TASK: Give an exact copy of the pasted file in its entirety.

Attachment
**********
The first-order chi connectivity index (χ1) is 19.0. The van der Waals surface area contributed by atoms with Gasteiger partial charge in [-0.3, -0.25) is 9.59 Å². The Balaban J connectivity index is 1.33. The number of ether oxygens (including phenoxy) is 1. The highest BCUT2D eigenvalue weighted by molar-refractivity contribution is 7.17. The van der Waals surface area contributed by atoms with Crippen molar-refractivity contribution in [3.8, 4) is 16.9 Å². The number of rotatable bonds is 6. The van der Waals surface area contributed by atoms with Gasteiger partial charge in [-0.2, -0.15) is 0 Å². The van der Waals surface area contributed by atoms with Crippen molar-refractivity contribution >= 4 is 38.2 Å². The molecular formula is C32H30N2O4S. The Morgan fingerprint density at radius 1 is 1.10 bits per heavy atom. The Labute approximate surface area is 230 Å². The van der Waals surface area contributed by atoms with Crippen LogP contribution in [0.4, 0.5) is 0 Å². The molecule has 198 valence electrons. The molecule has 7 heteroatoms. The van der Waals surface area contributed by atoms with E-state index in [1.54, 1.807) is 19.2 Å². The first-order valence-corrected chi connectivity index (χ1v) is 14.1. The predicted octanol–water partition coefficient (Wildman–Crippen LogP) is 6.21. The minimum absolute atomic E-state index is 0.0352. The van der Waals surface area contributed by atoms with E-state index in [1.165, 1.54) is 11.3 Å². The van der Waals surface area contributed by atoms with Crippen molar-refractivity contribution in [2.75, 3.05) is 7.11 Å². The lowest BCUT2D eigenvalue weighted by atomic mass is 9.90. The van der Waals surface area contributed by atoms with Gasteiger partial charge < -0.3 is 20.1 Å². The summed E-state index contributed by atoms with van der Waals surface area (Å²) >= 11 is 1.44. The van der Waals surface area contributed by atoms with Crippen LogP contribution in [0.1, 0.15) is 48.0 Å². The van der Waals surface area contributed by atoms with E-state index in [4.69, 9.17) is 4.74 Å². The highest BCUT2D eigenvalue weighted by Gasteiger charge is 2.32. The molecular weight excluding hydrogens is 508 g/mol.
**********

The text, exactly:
The first-order chi connectivity index (χ1) is 19.0. The van der Waals surface area contributed by atoms with Gasteiger partial charge in [-0.3, -0.25) is 9.59 Å². The Balaban J connectivity index is 1.33. The number of ether oxygens (including phenoxy) is 1. The highest BCUT2D eigenvalue weighted by molar-refractivity contribution is 7.17. The van der Waals surface area contributed by atoms with Crippen molar-refractivity contribution in [3.8, 4) is 16.9 Å². The number of rotatable bonds is 6. The van der Waals surface area contributed by atoms with Gasteiger partial charge in [-0.2, -0.15) is 0 Å². The van der Waals surface area contributed by atoms with Crippen molar-refractivity contribution >= 4 is 38.2 Å². The molecular formula is C32H30N2O4S. The Morgan fingerprint density at radius 1 is 1.10 bits per heavy atom. The Labute approximate surface area is 230 Å². The van der Waals surface area contributed by atoms with Crippen LogP contribution in [0.4, 0.5) is 0 Å². The molecule has 198 valence electrons. The molecule has 7 heteroatoms. The van der Waals surface area contributed by atoms with E-state index in [1.54, 1.807) is 19.2 Å². The first-order valence-corrected chi connectivity index (χ1v) is 14.1. The predicted octanol–water partition coefficient (Wildman–Crippen LogP) is 6.21. The minimum absolute atomic E-state index is 0.0352. The van der Waals surface area contributed by atoms with E-state index in [1.165, 1.54) is 11.3 Å². The van der Waals surface area contributed by atoms with Crippen molar-refractivity contribution in [2.75, 3.05) is 7.11 Å². The lowest BCUT2D eigenvalue weighted by atomic mass is 9.90. The van der Waals surface area contributed by atoms with Gasteiger partial charge < -0.3 is 20.1 Å². The summed E-state index contributed by atoms with van der Waals surface area (Å²) >= 11 is 1.44. The van der Waals surface area contributed by atoms with Crippen LogP contribution in [0.1, 0.15) is 48.0 Å². The van der Waals surface area contributed by atoms with E-state index in [4.69, 9.17) is 4.74 Å². The highest BCUT2D eigenvalue weighted by Gasteiger charge is 2.32. The molecular weight excluding hydrogens is 508 g/mol.